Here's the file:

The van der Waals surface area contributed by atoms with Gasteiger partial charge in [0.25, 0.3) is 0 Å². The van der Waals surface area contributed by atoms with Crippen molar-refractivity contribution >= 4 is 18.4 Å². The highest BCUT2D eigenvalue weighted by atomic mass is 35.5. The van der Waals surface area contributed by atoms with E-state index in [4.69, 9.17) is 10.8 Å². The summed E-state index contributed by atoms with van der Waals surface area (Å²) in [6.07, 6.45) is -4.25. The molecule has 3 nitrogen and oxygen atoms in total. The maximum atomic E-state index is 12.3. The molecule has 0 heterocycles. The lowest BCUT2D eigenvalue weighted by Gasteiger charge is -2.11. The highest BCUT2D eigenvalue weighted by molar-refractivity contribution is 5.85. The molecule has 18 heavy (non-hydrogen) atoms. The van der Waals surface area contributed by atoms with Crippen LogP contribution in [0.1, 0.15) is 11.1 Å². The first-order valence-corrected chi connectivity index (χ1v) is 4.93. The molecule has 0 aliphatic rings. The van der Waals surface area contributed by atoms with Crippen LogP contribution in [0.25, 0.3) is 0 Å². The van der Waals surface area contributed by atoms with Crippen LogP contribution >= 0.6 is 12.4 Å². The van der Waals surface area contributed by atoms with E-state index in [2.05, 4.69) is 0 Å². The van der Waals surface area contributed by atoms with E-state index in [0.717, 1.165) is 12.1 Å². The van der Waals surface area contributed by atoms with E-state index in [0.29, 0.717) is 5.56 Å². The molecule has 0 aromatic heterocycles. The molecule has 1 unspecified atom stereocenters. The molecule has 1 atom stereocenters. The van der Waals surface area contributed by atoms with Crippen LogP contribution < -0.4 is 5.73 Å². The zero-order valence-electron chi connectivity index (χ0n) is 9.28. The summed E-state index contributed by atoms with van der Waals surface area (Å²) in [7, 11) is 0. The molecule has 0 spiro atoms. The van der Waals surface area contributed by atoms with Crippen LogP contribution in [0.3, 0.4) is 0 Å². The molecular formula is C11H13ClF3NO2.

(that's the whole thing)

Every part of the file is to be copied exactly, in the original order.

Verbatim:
The van der Waals surface area contributed by atoms with Gasteiger partial charge in [0.25, 0.3) is 0 Å². The van der Waals surface area contributed by atoms with Crippen molar-refractivity contribution >= 4 is 18.4 Å². The highest BCUT2D eigenvalue weighted by atomic mass is 35.5. The van der Waals surface area contributed by atoms with E-state index in [4.69, 9.17) is 10.8 Å². The summed E-state index contributed by atoms with van der Waals surface area (Å²) in [6.07, 6.45) is -4.25. The molecule has 3 nitrogen and oxygen atoms in total. The maximum atomic E-state index is 12.3. The molecule has 0 heterocycles. The lowest BCUT2D eigenvalue weighted by Gasteiger charge is -2.11. The highest BCUT2D eigenvalue weighted by molar-refractivity contribution is 5.85. The molecule has 18 heavy (non-hydrogen) atoms. The van der Waals surface area contributed by atoms with Crippen LogP contribution in [0.1, 0.15) is 11.1 Å². The first-order valence-corrected chi connectivity index (χ1v) is 4.93. The molecule has 0 aliphatic rings. The van der Waals surface area contributed by atoms with Crippen LogP contribution in [0.25, 0.3) is 0 Å². The van der Waals surface area contributed by atoms with Crippen LogP contribution >= 0.6 is 12.4 Å². The van der Waals surface area contributed by atoms with E-state index in [2.05, 4.69) is 0 Å². The van der Waals surface area contributed by atoms with E-state index in [0.717, 1.165) is 12.1 Å². The van der Waals surface area contributed by atoms with E-state index in [0.29, 0.717) is 5.56 Å². The molecule has 0 aromatic heterocycles. The molecule has 1 unspecified atom stereocenters. The molecule has 1 atom stereocenters. The van der Waals surface area contributed by atoms with Crippen LogP contribution < -0.4 is 5.73 Å². The zero-order valence-electron chi connectivity index (χ0n) is 9.28. The summed E-state index contributed by atoms with van der Waals surface area (Å²) in [7, 11) is 0. The molecule has 0 spiro atoms. The van der Waals surface area contributed by atoms with Crippen LogP contribution in [0.3, 0.4) is 0 Å². The molecular formula is C11H13ClF3NO2.